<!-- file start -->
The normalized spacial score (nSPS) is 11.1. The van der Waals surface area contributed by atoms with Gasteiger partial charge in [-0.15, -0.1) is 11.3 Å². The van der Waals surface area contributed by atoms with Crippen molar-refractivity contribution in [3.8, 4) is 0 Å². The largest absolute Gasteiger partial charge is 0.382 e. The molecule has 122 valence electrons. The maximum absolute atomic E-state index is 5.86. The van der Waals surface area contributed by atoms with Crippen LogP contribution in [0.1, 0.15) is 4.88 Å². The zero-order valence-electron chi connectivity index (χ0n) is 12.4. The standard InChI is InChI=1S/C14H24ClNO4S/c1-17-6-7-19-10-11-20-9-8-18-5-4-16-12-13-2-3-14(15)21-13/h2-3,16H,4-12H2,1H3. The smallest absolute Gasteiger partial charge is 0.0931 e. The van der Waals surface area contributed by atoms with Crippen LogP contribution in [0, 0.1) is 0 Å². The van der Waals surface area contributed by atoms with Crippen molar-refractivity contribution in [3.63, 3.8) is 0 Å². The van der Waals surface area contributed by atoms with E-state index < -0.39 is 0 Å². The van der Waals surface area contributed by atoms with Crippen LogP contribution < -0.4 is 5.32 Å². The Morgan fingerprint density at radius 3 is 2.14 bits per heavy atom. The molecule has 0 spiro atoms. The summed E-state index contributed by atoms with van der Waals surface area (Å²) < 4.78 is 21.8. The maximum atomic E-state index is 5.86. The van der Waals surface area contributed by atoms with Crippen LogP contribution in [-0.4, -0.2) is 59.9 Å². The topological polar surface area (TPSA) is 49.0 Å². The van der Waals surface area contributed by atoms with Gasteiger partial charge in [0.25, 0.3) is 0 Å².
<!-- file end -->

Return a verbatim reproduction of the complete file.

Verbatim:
The normalized spacial score (nSPS) is 11.1. The van der Waals surface area contributed by atoms with Gasteiger partial charge in [-0.15, -0.1) is 11.3 Å². The van der Waals surface area contributed by atoms with Crippen molar-refractivity contribution in [3.8, 4) is 0 Å². The largest absolute Gasteiger partial charge is 0.382 e. The molecule has 122 valence electrons. The maximum absolute atomic E-state index is 5.86. The van der Waals surface area contributed by atoms with Crippen LogP contribution in [0.1, 0.15) is 4.88 Å². The zero-order valence-electron chi connectivity index (χ0n) is 12.4. The standard InChI is InChI=1S/C14H24ClNO4S/c1-17-6-7-19-10-11-20-9-8-18-5-4-16-12-13-2-3-14(15)21-13/h2-3,16H,4-12H2,1H3. The smallest absolute Gasteiger partial charge is 0.0931 e. The van der Waals surface area contributed by atoms with Crippen LogP contribution in [0, 0.1) is 0 Å². The van der Waals surface area contributed by atoms with Crippen molar-refractivity contribution in [3.63, 3.8) is 0 Å². The van der Waals surface area contributed by atoms with E-state index < -0.39 is 0 Å². The van der Waals surface area contributed by atoms with Crippen LogP contribution < -0.4 is 5.32 Å². The Morgan fingerprint density at radius 3 is 2.14 bits per heavy atom. The molecule has 0 spiro atoms. The summed E-state index contributed by atoms with van der Waals surface area (Å²) < 4.78 is 21.8. The maximum atomic E-state index is 5.86. The van der Waals surface area contributed by atoms with Crippen LogP contribution in [-0.4, -0.2) is 59.9 Å². The topological polar surface area (TPSA) is 49.0 Å². The van der Waals surface area contributed by atoms with Gasteiger partial charge in [0.25, 0.3) is 0 Å².